Orange juice is the most popular fruit juice worldwide and has long been a breakfast staple.

Television commercials and marketing slogans portray this drink as unquestionably natural and healthy.

Yet, some scientists and health experts are concerned that this sweet beverage could harm your health.

This article looks at orange juice and whether it’s good or bad for you.

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Most store-bought types of orange juice aren’t made by simply squeezing fresh-picked oranges and pouring the juice into bottles or cartons.

Rather, they’re produced through a multi-step, rigorously controlled process, and the juice can be stored in large tanks for up to a year before packaging.

First, oranges are washed and squeezed by a machine. Pulp and oils are removed. The juice is heat-pasteurized to inactivate enzymes and kill microbes that could otherwise cause deterioration and spoilage (1, 2, 3).

Next, some of the oxygen is removed, which helps reduce oxidative damage to vitamin C during storage. Juice to be stored as frozen concentrate is evaporated to remove most of the water (4).

Unfortunately, these processes also remove compounds that provide aroma and flavor. Some of them are later added back to the juice from carefully blended flavor packs (5).

Finally, before packaging, juice from oranges harvested at different times may be mixed to help minimize variations in quality. Pulp, which undergoes further processing after extraction, is added back to some juices (1).

Summary Supermarket orange juice isn’t the simple product it may appear to be. It undergoes complex, multi-step processing and can be stored in large tanks for up to a year before being packaged for sale in stores.

Orange juice and whole oranges are nutritionally similar, but there are some important differences.

Most notably, compared to a whole orange, a serving of orange juice has significantly less fiber and about twice the calories and carbs — which are mostly fruit sugar.

Here’s a closer look at the nutritional value of one cup (240 ml) of orange juice compared to a medium orange (131 grams) — either counts as one serving of fruit (6, 7, 8):

Orange juiceFresh orange
Calories11062
Fat0 grams0 grams
Carbs25.5 grams15 grams
Fiber0.5 grams3 grams
Protein2 grams1 gram
Vitamin A4% of the RDI6% of the RDI
Vitamin C137% of the RDI116% of the RDI
Thiamine18% of the RDI8% of the RDI
Vitamin B67% of the RDI4% of the RDI
Folate11% of the RDI10% of the RDI
Calcium2% of the RDI5% of the RDI
Magnesium7% of the RDI3% of the RDI
Potassium14% of the RDI7% of the RDI

As you can see, the nutrient content of whole oranges and juice is similar. Both are excellent sources of vitamin C — which supports immune health — and a good source of folate — which helps reduce the risk of certain birth defects in pregnancy (9, 10).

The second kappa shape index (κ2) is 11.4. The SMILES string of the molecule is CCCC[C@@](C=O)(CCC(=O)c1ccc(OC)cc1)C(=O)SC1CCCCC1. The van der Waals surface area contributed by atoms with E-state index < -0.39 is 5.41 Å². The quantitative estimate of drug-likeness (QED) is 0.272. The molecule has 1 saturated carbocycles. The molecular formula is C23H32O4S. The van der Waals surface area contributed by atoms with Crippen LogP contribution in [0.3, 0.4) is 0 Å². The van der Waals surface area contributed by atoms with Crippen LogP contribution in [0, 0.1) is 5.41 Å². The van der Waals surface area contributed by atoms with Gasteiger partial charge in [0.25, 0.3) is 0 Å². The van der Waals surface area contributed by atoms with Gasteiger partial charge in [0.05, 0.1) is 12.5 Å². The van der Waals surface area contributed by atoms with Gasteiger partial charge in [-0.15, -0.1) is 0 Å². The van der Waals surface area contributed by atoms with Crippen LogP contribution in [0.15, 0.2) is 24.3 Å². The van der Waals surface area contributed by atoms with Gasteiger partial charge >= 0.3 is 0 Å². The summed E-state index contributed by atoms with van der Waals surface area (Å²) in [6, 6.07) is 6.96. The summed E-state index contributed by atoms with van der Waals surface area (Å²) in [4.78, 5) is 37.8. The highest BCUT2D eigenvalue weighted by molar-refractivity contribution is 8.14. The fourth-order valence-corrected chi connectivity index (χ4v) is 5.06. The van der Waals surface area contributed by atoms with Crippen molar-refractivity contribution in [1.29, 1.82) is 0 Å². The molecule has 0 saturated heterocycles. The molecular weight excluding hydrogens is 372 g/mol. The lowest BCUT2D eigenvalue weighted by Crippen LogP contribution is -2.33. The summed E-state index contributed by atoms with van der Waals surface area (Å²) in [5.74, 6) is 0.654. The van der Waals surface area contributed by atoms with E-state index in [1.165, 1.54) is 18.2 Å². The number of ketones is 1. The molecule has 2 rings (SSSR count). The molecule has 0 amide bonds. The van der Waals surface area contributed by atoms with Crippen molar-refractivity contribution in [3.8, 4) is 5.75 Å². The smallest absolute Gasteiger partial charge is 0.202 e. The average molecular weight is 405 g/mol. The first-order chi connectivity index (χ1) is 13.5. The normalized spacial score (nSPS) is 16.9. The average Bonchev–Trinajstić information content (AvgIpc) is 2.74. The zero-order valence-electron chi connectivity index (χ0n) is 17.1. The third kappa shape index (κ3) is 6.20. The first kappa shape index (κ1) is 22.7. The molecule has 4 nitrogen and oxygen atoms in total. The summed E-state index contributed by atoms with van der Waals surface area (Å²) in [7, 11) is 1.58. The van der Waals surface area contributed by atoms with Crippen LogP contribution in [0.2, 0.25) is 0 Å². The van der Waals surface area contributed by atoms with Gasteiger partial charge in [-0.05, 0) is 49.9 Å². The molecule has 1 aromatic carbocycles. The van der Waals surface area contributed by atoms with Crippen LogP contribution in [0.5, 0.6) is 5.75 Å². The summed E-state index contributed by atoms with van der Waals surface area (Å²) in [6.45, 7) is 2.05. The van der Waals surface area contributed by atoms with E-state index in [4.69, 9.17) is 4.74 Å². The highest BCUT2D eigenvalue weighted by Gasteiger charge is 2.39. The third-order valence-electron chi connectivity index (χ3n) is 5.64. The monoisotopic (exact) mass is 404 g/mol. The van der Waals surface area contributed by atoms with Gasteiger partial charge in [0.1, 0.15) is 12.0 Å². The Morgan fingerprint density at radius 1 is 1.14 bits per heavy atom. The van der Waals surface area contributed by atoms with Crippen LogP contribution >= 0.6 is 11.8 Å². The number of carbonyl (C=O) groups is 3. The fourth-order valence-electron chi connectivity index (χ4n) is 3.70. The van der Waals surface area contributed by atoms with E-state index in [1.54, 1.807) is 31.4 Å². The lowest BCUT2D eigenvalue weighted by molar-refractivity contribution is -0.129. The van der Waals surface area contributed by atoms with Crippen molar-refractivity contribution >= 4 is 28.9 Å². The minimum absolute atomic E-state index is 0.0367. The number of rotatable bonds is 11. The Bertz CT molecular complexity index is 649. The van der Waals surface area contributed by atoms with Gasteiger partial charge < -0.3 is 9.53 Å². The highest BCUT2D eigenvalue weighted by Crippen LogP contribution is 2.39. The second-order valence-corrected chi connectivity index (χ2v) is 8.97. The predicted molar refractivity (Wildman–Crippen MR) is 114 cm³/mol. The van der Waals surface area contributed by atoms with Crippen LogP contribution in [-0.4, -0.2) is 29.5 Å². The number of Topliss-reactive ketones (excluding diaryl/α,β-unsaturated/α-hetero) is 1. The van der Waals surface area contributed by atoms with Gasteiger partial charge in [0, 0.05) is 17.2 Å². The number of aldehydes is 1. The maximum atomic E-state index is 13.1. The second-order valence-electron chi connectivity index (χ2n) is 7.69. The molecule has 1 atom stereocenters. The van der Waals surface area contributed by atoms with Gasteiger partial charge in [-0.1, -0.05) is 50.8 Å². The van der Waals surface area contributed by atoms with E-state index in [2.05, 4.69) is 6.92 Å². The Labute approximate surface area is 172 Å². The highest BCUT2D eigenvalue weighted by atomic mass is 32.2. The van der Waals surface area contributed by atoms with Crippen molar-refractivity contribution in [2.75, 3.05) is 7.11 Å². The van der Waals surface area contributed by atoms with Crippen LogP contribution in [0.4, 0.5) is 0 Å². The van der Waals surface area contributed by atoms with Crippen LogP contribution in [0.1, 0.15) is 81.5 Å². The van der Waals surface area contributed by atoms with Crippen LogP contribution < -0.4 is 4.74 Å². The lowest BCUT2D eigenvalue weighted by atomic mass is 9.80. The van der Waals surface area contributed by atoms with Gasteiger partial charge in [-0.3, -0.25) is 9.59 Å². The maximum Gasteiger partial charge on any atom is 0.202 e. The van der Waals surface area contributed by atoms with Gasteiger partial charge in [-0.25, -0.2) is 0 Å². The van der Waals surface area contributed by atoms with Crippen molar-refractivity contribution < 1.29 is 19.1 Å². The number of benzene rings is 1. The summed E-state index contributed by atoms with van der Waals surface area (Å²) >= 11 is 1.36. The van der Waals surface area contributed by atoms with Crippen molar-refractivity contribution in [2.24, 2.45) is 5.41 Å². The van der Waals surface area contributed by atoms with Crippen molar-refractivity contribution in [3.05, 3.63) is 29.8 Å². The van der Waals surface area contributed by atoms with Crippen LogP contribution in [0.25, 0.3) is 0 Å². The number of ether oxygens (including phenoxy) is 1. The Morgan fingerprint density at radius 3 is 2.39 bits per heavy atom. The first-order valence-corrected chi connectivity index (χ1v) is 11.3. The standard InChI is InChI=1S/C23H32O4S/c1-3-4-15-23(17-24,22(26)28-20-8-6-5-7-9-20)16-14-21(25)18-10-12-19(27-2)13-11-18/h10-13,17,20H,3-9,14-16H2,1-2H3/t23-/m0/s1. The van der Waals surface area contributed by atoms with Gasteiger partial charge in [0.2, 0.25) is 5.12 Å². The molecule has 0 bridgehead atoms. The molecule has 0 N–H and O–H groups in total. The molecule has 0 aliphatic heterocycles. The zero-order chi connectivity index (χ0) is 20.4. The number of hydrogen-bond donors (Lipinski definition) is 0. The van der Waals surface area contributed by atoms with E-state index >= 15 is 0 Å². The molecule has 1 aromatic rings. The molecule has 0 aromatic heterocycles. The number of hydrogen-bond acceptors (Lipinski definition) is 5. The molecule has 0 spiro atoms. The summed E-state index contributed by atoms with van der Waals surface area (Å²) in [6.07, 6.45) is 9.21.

However, juice would be even higher in these nutrients if some weren’t lost during processing and storage. For example, in one study, store-bought orange juice had 15% less vitamin C and 27% less folate than home-squeezed orange juice (4).

Though not listed on nutrition labels, oranges and orange juice are also rich in flavonoids and other beneficial plant compounds. Some of these are reduced during orange juice processing and storage (1, 4, 11).

What’s more, one study found that — compared to unprocessed orange juice — pasteurized orange juice had 26% less antioxidant activity immediately after heat processing and 67% less antioxidant activity after about a month in storage (2).

Summary An 8-ounce (240-ml) serving of orange juice has about twice the calories and sugar of a whole orange. Their vitamin and mineral content is similar, but juice loses some vitamins and beneficial plant compounds during processing and storage.

The healthiest type of orange juice is the kind you fresh-squeeze at home — but that can be time-consuming. Therefore, many people opt to buy orange juice from the supermarket.

The least healthy options are orange-flavored drinks that contain only a small percentage of real juice, along with several additives like high-fructose corn syrup and yellow food coloring.

A healthier choice is 100% orange juice — whether it’s made from frozen orange juice concentrate or never frozen. These two options are similar in nutritional value and taste (12, 13).

Stores also sell orange juice with added calcium, vitamin D and other nutrients. However, due to its high calorie count, you shouldn’t drink it just for these added nutrients. Instead, taking a supplement pill is a calorie-free way to fill in any dietary gaps (14).

If you’re watching your calorie intake, you can buy orange juice beverages that promote 50% fewer calories and less sugar than regular orange juice.